Is there a link between gratitude and happiness?

Ronald Siegel
In positive psychology research, gratitude is strongly and consistently associated with greater happiness (feelings of contentment or joy; the overall experience of pleasure, well-being, and meaning in life). Gratitude helps people feel more positive emotions, relish positive experiences, enjoy better health, deal with adversity, and build strong relationships.

As a signature strength, gratitude is felt and expressed in multiple ways. It can be applied to the past (retrieving positive memories and being thankful for elements of your childhood or past blessings), the present (not taking things for granted as they come), and the future (being hopeful and optimistic that there will be good things arriving). No matter what your inherent or current level of gratitude, it's a quality that can be successfully cultivated further.

Yes there is a link between gratitude and happiness. Gratitude is the attitude of appreciation. If we are looking at our lives with appreciation and thankful for what we have instead of unthankful for what we don't have, we are generally happier feeling more satsified than not. It is a choice to be grateful or not.

When I am starting to feel ungrateful I sit down for 1 - 2 minutes and make a list of all the things I am grateful for, whether it be my dishwasher, liquid soap, my son, fresh air, or simply some quiet time to myself, I find that taking time to do a "gratitude attitude" list (is what I call it) always makes me feels better when I am done. I will look down at my list and realize just how much I have and will feel more satisfied and complete, thankful to have all that I do have. 

It is just that simple, if you are grateful for what you have, you are happy with what you have. Again, the more you focus on the positive in your life and the less you focus on the negative, in the end you will ultimately be happier.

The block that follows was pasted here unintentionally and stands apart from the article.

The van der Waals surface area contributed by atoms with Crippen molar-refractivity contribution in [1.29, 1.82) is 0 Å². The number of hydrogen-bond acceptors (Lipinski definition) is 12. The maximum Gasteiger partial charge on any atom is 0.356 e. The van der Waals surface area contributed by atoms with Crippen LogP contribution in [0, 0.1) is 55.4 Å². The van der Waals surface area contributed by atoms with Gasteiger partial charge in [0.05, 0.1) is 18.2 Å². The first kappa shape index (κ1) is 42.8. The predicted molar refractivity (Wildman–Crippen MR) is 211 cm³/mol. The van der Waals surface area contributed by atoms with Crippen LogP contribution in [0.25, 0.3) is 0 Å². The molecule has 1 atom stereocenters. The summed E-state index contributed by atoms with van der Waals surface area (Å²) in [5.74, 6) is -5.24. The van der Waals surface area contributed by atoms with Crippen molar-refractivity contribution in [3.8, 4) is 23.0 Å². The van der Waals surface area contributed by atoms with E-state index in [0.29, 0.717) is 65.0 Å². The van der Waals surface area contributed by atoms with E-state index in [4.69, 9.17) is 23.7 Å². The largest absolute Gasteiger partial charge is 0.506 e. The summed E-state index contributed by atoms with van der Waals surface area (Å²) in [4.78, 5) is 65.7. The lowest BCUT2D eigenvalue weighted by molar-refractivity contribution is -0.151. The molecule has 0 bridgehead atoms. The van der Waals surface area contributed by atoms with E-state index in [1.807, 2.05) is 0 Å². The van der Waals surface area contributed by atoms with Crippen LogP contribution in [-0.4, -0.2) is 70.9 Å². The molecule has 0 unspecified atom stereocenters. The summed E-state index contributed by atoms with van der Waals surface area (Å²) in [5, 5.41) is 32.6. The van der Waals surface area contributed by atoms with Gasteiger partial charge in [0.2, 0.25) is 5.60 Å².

Psychologist Jeff Larsen from Texas Tech University and Amie McKibban of Wichita State University set out to test this theory among college students. They asked these students to rate their attitude toward the car they either owned or wished they owned.  In short, they proved that happiness is both wanting what you have and having what you want.

"Simply having a bunch of things is not the key to happiness," Larsen said in a prepared statement. "Our data show that you also need to appreciate those things you have. It’s also important to keep your desire for things you don’t own in check." "I would maintain that thanks are the highest form of thought; and that gratitude is happiness doubled by wonder."  ~G.K. Chesterton


Gratitude reinvigorates happiness, psychologists say. Because our emotions are highly adaptable, we can become numb to what makes us happy, so a dose of appreciation for our blessings is refreshing. A 10-week study compared the well-being of people who kept a daily log of items for which they felt grateful with those who didn't. Those who kept the gratitude journal showed a 25 percent increase in happiness.

Continue Learning about Emotions



Medical science recognizes a mind-body connection and that your emotions may affect your body's physical health. Being down or depressed can cause fatigue, aches, and pains. If you are having problems and are also stressed, it's a ...

good idea to let your doctor know. This can be part of the diagnosis. Seeking an emotional balance and developing some resistance to bad feelings can be an important step to improved health. Techniques to improve your emotional health can range from medication to talking with an advisor, eating healthfully or exercising.

Important: This content reflects information from various individuals and organizations and may offer alternative or opposing points of view. It should not be used for medical advice, diagnosis or treatment. As always, you should consult with your healthcare provider about your specific health needs.